BGI Study Results On Resequencing 50 Accessions Of Rice Cast New Light On Molecular Breeding
BGI, the world’s largest genomics organization, announced that a study on resequencing 50 accessions of cultivated and wild rice was published online today in Nature Biotechnology. The study provides one of the largest genome variation data sets for wild and cultivated rice, which is valuable for breeding and for identifying agronomically important genes in rice. This data also yields new insights for geneticists and biologists to deeply explore the domestication history of cultivated rice.
Rice feeds more than half the world’s population, and accounts for over 20 percent of the world’s total calorie intake. At various times and places in history, some wild rice species formed particularly close relationships with human populations resulting in a range of biological and genetic changes owning to a process known as domestication, a special artificial selection. This process has played an important role in rice cultivation with divergence of many genes controlling important agronomic traits.
Asian cultivated rice (Oryza sativa) is thought to have been domesticated from divergent populations of Asian wild rice, O. rufipogon and O. nivara, about 10,000 years ago. For decades, geneticists have tried various ways to identify the major causative genes responsible for the significant phenotypic traits changed during the domestication, such as grain size, color, shattering, seed dormancy, among others.
“If we want to clearly understand the genome variation between cultivated and wild rice, it’s better to know the comprehensive catalog of genome variation in both cultivated and wild rice,” said Xun Xu, Vice President of Research and Development Department at BGI, and the leading author of the paper. “The high-quality variation data will greatly facilitate the identification of functional variations and be useful for marker-assisted breeding and gene mapping of rice.”
In this study, researchers sequenced 40 cultivated accessions selected from the major groups of Asian cultivated rice and 10 accessions of their wild progenitors. They next investigated genome-wide variation patterns in rice and obtained 6.5 million high-quality single nucleotide polymorphisms (SNPs).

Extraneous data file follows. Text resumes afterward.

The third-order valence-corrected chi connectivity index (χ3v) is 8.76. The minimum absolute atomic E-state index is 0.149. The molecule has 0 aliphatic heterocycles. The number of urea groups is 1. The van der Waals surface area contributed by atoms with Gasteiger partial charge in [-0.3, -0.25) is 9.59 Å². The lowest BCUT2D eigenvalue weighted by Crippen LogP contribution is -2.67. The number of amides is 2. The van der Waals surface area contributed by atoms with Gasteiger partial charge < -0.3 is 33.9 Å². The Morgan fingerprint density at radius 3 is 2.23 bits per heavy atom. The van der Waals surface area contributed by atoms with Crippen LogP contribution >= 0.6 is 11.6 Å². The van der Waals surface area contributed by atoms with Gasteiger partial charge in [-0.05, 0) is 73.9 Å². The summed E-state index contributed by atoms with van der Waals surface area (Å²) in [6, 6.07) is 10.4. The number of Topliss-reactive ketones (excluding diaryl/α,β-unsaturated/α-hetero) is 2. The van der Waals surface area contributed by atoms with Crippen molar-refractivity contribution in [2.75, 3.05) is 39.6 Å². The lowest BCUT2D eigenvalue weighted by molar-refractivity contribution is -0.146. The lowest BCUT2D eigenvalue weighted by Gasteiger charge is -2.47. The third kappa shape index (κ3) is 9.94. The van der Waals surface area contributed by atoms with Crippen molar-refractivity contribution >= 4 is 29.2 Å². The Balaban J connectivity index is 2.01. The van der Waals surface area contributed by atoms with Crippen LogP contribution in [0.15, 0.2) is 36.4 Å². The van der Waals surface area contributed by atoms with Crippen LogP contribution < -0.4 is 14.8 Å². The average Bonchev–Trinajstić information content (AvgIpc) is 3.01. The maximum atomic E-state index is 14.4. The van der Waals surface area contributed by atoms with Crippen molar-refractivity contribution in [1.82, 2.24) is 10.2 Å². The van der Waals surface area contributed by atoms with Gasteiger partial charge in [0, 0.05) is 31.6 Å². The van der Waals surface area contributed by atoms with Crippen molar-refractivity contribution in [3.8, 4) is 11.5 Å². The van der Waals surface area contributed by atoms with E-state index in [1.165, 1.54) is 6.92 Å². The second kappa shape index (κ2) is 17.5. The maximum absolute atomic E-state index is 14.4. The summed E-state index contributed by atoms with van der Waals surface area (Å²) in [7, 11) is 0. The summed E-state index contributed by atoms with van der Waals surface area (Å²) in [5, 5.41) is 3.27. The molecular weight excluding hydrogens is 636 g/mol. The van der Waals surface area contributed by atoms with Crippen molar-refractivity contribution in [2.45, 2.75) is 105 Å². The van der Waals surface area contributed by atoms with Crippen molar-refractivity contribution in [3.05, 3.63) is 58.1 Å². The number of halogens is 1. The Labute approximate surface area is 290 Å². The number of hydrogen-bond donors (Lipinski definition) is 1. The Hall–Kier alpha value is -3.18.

“This is one of the largest high-quality SNP data sets obtained in rice,” said Xin Liu, Senior Bioinformatician of BGI and the co-leading author of this paper. “It could provide molecular markers for designing rice SNP arrays and for breeding to identify important rice genes that could potentially improve the quality and yield of rice.”
Because of the low levels of variation and skewed allele frequency spectra, some favorable alleles associated with important biological features tend to be rare and are difficult to detect. Using these population SNP data, researchers successfully identified thousands of genes with significantly lower diversity in cultivated but not in wild rice, which indicated the candidate regions were selected during domestication. The validity of this approach was further evidenced by the successful identification of the two well-known rice domestication genes, prog1 and sh4. In addition, the results also support the view that japonica and indica, two major subspecies of cultivated rice, were independently domesticated, and further suggest japonica was domesticated from the Chinese strain of O. rufipogon.
“The millions of SNP data generated in this study not only provide tremendous opportunity to unravel the domestication history of rice, but they also could serve as a valuable source for researchers to rapidly identify agronomically important genes in rice,” said Xu. “We hope that this new data accelerates the global effort to improve the quality and yield of rice in order to better address the challenges of a growing world population and food shortages. ”
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